The computer, which runs on Android 2.2, includes a touchpad, lasts six hours, and has expandable storage. The futuristic angle is that if you can put up with the awkward looks, the entire computer is housed in the goggles, providing portability and convenience when you need a quick high-def Angry Birds fix. At £519/US699.99/AU$749 though, the Epson Moverio BT-100 isn't cheap.

5. Sony X900 series

Ultra HD video and loaded with UHD movies

Tech ahead of the curve

The most compelling feature for this Ultra HD/4K television is that it is actually shipping and available. Granted, at £25,000/US$25,000 (around AU$37,055), the price tag is a bit steep, but you get 3840 x 2160 pixels of glorious resolution on an 84-inch display on the Sony KD-84X9005 (called the XBR-84X900 in the US).

The 60-degree viewing angle is also helpful for home theatre viewing. As almost an afterthought, the display also enables you to play 3D movies. For future-proofing your home entertainment, this is the display you want if you need to buy now - and have that kind of extra cash.

Read our Sony KD-84X9005/XBR-84X900 review

6. Pong iPhone 5 Classic Soft Touch Case

Reduces cell phone radiation while increasing signal 20 per cent

Tech ahead of the curve

In case you haven't heard the news, the World Health Organization classifies smartphones as potentially cancer-causing due to radiation levels. There is no hard proof for this claim, but if you think it's better to be safe than possibly carcinogenic, the Pong Research Classic Soft Touch Case for iPhone 5 is one cutting edge answer.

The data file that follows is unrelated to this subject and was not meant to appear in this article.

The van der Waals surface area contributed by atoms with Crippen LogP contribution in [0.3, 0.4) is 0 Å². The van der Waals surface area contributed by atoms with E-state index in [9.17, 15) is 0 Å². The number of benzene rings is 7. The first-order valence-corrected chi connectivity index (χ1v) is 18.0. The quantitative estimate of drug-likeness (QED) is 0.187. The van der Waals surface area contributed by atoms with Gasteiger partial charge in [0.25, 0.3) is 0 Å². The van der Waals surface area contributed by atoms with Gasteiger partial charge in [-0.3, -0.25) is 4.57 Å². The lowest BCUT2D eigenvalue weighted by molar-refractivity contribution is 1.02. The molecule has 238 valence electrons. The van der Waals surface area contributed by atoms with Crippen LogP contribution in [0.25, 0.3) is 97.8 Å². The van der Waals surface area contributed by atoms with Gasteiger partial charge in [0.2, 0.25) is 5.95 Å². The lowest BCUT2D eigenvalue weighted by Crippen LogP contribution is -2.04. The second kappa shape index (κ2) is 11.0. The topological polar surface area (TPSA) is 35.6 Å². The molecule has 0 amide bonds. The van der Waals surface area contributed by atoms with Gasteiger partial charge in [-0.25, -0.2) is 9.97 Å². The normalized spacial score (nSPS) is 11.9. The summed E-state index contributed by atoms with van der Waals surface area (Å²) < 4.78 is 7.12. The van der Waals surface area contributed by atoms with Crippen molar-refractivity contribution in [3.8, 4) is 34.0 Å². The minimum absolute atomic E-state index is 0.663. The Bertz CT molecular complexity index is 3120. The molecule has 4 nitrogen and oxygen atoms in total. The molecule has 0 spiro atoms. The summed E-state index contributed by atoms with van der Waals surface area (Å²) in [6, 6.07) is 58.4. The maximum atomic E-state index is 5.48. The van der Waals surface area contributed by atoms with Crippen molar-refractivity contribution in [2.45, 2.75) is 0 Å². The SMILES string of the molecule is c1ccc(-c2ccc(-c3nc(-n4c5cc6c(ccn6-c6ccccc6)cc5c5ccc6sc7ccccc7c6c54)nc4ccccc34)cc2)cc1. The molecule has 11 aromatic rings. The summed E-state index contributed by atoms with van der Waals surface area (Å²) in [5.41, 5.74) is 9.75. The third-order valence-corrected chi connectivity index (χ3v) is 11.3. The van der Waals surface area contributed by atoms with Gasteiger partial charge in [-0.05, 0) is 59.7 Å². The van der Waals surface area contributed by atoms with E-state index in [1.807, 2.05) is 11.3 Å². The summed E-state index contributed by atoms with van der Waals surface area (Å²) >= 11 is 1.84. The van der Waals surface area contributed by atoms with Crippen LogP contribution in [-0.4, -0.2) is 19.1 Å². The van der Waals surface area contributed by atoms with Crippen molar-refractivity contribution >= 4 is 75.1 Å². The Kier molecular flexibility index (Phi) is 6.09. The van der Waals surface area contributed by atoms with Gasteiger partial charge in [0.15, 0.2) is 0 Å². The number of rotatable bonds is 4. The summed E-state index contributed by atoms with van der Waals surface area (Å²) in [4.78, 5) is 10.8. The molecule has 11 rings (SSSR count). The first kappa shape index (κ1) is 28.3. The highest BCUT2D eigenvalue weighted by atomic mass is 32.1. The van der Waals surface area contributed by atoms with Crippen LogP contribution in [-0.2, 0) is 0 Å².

The £47.99/US$59.99/AU$59.99 case redirects radiation away from the phone and, at the same time, improves signal strength by 20 per cent. An iPhone 4/4S version is also available, along with radiation-reflecting and signal boosting cases for some Samsung, HTC, Motorola and BlackBerry phones.

7. Etón BoostTurbine 2000

Main innovation: Hand-cranked power

Tech ahead of the curve

If you need a back-up battery for your smartphone, go by the weight of the battery pack. This 198g/7oz 2000mAh lithium pack feels rugged and heavy enough for all conditions. Once fully charged using the micro USB port, the US$59.99 (around £39/AU$58) pack can recharge your smartphone from zero to full.

In a pinch, you can turn the crank for one minute to generate another 30 seconds of usage. Push a button to see the power level.

8. JBL SoundFly BT

Produces 20 Watts of sound from a tiny speaker

Tech ahead of the curve

This 7.5-inch Bluetooth speaker might not seem too innovative at first, but it packs a lot of powerful high-tech features into a small form factor. For starters, you can connect the £149.99/US$179.95 (around AU$222) JBL SoundFly BT easily over Bluetooth without the hassle of using a bridge or installing software on a computer.

The speaker can adjust itself automatically for the stream you are sending, improving equalisation on the fly and cutting out high notes that can cause distortion. The bass is better than you'd expect from such a small device. But the killer feature is that it plugs into an outlet and has no extra buttons. You just sync up and play. An AirPlay version is also available for iOS devices, priced at £159.99/US$199.95/AU$249.